Lesly Gregory
first day of school

Registering your children for school can often be a rigid process, with specifications you have to follow in order to successfully get everyone enrolled. This is true whether registering at the start of an academic year as a new student, or joining a new school mid-year as the result of a move.

Before you can even begin registering for school, you have to find the right district for your children's needs. Ranked among the top features when house hunting, the quality of the local school district can make or break a potential home's appeal, which makes it important to look at more than just the house when in the market for a new place to live.

Once you find the right home, in the right place for you and your family, the moving process begins. Changes taking place in the middle of the school year can put stress on your kids, but with a few easy steps, you can help make their transition to a new school seamless.

Have all your records in order

Going to a new school will be an adjustment for your kids, but before they even start, you're responsible for getting them signed up. Before you physically go to register your children, make sure you have the right documents to bring with you.

There's nothing more frustrating than getting all the way to school only to have to turn around and go home because you're missing a document they require for registration. You can often look up this information on the district's website or simply call the school and ask, but there are a few items that are pretty standard.

Proof of residency

Once you've signed all the papers on your new residence, a copy of your current lease or house title establishes proof of residency.

Important note: Whichever parent registers the kids needs to have their name on these documents in order to make them valid.

Medical records

Make sure to get your children caught up on all their shots and then bring an up-to-date immunization record from the pediatrician. Also bring with you any special doctor's letters you need the school to review, especially if your child will require some additional services.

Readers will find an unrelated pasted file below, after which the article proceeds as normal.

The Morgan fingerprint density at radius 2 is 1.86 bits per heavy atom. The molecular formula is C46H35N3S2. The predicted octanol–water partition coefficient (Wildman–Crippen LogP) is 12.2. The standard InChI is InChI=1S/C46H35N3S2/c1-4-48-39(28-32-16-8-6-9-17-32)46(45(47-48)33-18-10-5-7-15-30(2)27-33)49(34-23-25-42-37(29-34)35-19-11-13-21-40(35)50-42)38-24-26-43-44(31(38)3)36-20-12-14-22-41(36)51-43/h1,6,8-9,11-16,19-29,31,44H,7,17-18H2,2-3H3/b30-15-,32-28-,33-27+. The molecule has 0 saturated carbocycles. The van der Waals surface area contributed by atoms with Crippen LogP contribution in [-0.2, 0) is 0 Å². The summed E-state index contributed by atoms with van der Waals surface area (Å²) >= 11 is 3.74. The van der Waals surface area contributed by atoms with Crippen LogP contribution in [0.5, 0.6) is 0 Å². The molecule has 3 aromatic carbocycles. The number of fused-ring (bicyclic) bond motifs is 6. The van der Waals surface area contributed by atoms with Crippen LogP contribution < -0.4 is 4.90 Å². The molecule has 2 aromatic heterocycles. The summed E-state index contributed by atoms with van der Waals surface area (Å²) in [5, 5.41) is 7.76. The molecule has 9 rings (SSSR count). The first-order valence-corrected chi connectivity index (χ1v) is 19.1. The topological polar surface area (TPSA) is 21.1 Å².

Birth certificate

The school will most likely need to see a copy of your child's birth certificate.

Previous school records

Even though your previous school should send transcripts to your new school if you request it, make sure to get a copy and bring it with you just in case.

If you can, compile these documents before you pack up your old home and keep them with you during the move. Transporting them on the moving van increases the risk of them not getting unpacked in time, delaying school registration.

Although it's not required, it may also be helpful to get a copy of the current coursework from your child's previous school to bring in to the new school. Seeing where a student was can help their new teacher acclimate them easier to their new curriculum.

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Get to know your new school

Getting to know your new school means more than just ensuring you know where the school is and what it looks like. Although it's important to drive past the school with your kids so they can see the building, and even try to go on a tour, getting to know the school extends beyond the basics.

  • Review school guidelines and procedures such as carpool, dress code and policies around absences and tardies.
  • Walk the route to and from school on a few "practice runs" if you live close enough.
  • Shop for appropriate school supplies (get a list from the school) so your child comes prepared on their first day.
  • Get involved if you can through the PTA, with general volunteering opportunities, or even by supporting an extracurricular activity. This not only helps you get to know the school and the people in it, but you can meet other parents, and be a familiar face for your son or daughter to see in the halls. Any amount of time can be beneficial, even if it's spending an hour once a month shelving books in the media center.
  • Sign up for social media to get involved in relevant conversations between faculty and parents on Facebook or Twitter to help you immediately become aware of the latest events at school and opportunities to interact with school families.

Be ready for a tough transition

While it's not guaranteed your child will hit some rough spots when transitioning schools mid-year, it's best to prepare. Before your child starts school, connect with the counselors. Introduce yourself, make them aware of who your children are and explain your situation. Include any information on what else your child may be adjusting to in addition to a new school, and if you have any concerns about all the changes. Then, check back a month or so later to get a progress report of how your child continues to handle the adjustment.

While the process can feel rigid and complex, enrolling your kids in a new school mid-year is really no different than registering them over the summer. With careful attention to detail and time to plan ahead, you'll be saying, “Happy first day!" with ease.

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About The Author

Lesly Gregory

Lesly Gregory has over 15 years of marketing experience, ranging from community management to blogging to creating marketing collateral for a variety of industries. A graduate of Boston University, Lesly holds a B.S. in Journalism. She currently lives in Atlanta with her husband, two young children, three cats and assorted fish.

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